My Summer as a Parliamentary Guide
Jayshree Bhargava is a fourth-year student at Ivey Business School, and she’s never let her degree get in the way of embracing diverse interests and opportunities. An Ottawa native, Jayshree graduated from Colonel By Secondary School and her experiences include years of Kathak dance training, work on women’s empowerment clubs, and a summer as a tour guide for the Parliament of Canada!
So what exactly is the Parliamentary Guide Program?
Parliamentary guides are students who spend a summer or part of the school year in Ottawa working at Parliament, where they give tours of the Senate, House of Commons, and East Block to tourists, foreign dignitaries, and curious Canadians. There are also shifts during events, where Guides attend to answer questions about the Parliament buildings and history.
Every day is a brand new experience with new people - I had the chance to meet the Prime Minister a few times, as well as the Governor General, Members of the House of Commons and the Senate, and even the French President Emmanuel Macron! It’s a neat networking opportunity for sure, if that’s what you’re interested in.
Who can be a Parliamentary Guide?
The Guide Program is open to anyone who has finished at least one year of university and is going back! You don’t need to be in political science to be a guide - in my year, we had engineers, business students, and I was in medical sciences at Western at the time. It’s a really diverse group, and the main requirements are that you’re bilingual and able to live in Ottawa for the summer. You now would get paid $21 per hour plus a stipend to cover travel. If you’re not from Ottawa, they’ll typically put you in touch with Guides who work during the year so you can sublet from them.
What’s the difference between the Guide program and the Page program?
Pages work for the whole year in the House of Commons or the Senate, where they set up before government proceedings and get documents, water, or anything else the MPs or Senators need. To be a page in the House of Commons, you have to be in your first year of university, and for the Senate, you have to have finished your first year of university.
How does the Guide application process work?
You apply through the library of parliament website, where you send in your cover letter and resume. They screen for bilingualism and public speaking experience, so make sure to highlight those skills on your application! Bilingualism is really important because you’ll be giving tours in French just as frequently as English.
Group interviews are held at the major city closest to your university, so I had to go to Toronto since I was at Western for school. My group contained seven people, and our interview was three hours long. They tested our public speaking abilities, second language fluency, and teamwork. If you get through the interview, you then have to take a French comprehension and speaking test. You’ll need to score at the highest level to be a Guide.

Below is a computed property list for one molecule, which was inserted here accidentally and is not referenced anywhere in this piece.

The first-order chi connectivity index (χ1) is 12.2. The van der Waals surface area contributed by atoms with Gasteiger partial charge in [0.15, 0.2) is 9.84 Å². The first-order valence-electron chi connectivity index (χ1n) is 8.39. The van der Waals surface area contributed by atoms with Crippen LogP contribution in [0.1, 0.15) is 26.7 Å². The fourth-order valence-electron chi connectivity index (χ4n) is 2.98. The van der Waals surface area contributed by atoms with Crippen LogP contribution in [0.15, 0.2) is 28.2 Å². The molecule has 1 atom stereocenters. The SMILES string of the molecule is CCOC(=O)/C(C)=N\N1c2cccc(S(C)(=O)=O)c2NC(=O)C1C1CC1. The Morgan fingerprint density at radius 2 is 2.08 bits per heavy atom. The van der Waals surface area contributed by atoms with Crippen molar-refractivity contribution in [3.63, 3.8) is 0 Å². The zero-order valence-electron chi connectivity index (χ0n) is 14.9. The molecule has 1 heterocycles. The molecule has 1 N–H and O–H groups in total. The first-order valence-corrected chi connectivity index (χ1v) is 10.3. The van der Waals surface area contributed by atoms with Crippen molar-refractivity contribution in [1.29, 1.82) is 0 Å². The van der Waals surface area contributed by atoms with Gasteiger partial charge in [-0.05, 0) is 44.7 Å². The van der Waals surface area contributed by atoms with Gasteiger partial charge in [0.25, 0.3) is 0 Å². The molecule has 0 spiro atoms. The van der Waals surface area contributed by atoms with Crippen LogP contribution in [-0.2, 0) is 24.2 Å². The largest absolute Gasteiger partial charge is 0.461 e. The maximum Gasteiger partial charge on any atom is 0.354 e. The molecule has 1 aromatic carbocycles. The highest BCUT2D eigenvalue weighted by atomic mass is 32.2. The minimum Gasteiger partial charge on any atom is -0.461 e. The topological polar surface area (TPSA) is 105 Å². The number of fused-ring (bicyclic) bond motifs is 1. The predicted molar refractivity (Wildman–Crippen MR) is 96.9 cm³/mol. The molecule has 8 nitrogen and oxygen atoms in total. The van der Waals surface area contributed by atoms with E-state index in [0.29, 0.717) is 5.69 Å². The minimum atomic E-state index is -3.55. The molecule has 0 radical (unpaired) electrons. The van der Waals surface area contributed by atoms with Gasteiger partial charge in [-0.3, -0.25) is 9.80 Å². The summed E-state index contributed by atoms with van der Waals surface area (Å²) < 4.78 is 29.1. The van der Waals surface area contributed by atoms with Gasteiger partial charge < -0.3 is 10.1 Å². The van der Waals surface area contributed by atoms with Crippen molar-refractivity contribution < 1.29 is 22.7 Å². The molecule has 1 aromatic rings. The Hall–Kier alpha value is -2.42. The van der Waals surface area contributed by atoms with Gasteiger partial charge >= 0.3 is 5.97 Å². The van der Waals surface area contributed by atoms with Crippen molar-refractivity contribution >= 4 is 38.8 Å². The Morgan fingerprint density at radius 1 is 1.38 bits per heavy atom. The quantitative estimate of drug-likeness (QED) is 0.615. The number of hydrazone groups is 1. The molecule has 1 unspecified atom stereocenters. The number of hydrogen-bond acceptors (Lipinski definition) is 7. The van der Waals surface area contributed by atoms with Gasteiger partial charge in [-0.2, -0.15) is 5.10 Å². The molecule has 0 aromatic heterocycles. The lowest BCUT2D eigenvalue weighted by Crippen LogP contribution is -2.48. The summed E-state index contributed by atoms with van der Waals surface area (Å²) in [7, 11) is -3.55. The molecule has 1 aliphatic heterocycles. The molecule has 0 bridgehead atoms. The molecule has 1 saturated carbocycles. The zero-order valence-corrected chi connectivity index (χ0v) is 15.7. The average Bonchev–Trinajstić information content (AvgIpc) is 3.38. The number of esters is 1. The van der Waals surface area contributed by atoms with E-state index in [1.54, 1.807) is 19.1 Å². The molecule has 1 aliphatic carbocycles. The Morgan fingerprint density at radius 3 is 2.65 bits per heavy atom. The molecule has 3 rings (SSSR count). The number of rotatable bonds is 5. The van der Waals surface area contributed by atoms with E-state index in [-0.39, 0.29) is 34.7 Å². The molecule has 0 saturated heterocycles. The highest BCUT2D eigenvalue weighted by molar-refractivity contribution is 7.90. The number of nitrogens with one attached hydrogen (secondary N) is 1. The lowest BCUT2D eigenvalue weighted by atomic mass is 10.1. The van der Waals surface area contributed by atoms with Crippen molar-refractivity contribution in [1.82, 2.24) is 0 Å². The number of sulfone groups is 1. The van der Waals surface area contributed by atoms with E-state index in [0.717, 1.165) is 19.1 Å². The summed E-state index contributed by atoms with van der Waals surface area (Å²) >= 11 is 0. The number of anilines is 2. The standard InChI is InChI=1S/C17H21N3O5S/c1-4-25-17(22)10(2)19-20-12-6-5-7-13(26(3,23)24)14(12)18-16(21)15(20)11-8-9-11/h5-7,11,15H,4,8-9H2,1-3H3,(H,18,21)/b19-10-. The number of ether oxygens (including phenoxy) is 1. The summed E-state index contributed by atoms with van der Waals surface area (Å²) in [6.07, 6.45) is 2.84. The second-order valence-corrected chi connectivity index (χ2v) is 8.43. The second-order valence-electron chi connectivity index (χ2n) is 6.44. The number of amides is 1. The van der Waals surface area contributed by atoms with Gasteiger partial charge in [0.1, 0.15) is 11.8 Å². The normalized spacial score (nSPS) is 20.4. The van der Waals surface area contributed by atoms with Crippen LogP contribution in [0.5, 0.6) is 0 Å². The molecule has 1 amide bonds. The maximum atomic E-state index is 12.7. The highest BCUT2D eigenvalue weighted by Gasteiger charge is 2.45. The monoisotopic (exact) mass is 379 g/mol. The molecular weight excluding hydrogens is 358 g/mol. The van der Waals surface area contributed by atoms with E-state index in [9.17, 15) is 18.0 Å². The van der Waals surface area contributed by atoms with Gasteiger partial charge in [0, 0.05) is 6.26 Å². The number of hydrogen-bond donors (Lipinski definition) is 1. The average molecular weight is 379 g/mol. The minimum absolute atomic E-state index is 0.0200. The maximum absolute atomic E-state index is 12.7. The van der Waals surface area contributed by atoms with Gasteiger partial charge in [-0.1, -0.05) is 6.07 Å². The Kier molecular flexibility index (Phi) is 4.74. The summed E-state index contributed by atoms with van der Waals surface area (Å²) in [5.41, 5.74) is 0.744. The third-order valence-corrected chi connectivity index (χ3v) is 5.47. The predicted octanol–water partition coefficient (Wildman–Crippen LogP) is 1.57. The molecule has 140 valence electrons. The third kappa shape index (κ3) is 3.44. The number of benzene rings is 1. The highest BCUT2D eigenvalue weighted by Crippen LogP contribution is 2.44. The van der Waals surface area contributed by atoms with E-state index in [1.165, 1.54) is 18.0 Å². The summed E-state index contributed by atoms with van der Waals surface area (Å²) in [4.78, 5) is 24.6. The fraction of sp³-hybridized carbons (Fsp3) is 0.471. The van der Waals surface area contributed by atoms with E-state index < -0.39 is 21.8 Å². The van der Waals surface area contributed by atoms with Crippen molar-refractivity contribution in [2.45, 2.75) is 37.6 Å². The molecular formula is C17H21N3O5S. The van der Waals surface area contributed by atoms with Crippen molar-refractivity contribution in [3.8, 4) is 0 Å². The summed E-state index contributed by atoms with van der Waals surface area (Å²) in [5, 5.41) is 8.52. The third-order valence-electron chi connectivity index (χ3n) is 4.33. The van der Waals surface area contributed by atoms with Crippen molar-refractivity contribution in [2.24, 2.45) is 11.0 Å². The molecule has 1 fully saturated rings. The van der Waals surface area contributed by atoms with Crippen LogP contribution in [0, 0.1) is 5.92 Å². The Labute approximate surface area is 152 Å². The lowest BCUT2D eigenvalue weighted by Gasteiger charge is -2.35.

What was your favourite part of being a Guide?
This will probably sound cliché, but the people. The guides you work with become your best friends, and everyone bonds over wild stories about meeting really cool (or crazy) visitors. I’m still super close with my friends from when I was a guide, they’re some of the nicest people I’ve ever met! I think you have to be an innately nice person to put yourself out there and work with visitors every single day.
Another really interesting aspect is the chance to walk through history every single day. You’re working in these giant buildings - the most important buildings in the country - and you belong there just as much as the elected officials that everyone knows by name.
On the flip side, what was your least favourite part?
Being a Guide is hard work. You have to be positive and peppy 24/7, because even if you’re not on the job or in uniform, people from your tour groups might recognize you later on in the city and you want to leave a good impression on them. There are also some visitors that are just mean - they’re sexist or racist and you have to be professional and polite through all of that, because they’re the “customer”. As a woman of colour, I was a double minority so that definitely shaped some of my experience, but there’s a really good support system with fellow guides and the supervisors.
What else do you want people to know about being a Guide?
There are a lot of fun perks to working in parliament! On Canada day, we could bypass security to get right up to the front of the stage on Parliament Hill, and we had after-hours access to the parliament buildings. There’s also a Guide Ball, and if you’re working during the school year, you’ll have the chance to be at Parliament for all of the year-end events and festivities like Royal Assent.
In addition, your supervisors make sure to help you acclimate to working in Parliament. Even though you’re a student, they want you to be comfortable around senators, MPs, and other important government officials, because you’ll be around them all the time and you belong there just as much as they do.
Finally, what’s your favourite memory from your summer as a Parliamentary Guide?
There are so many it’s hard to choose, but one memory really sticks out. I was stuck on shift in the peace tower, which is everyone’s least favourite shift, while President Emmanuel Macron of France was visiting for the G7. I got to see him and ended up being designated to follow him and Prime Minister Justin Trudeau around while they toured the buildings! I was basically there as backup if either of them had a question about Parliament or the historical aspects of the government, and it was SO. COOL.
If you have any questions about being a Parliamentary Guide, feel free to reach out and we can connect you with Jayshree. As a side note, see if you can spot her on the application website!
Transcribed by Komal Patel
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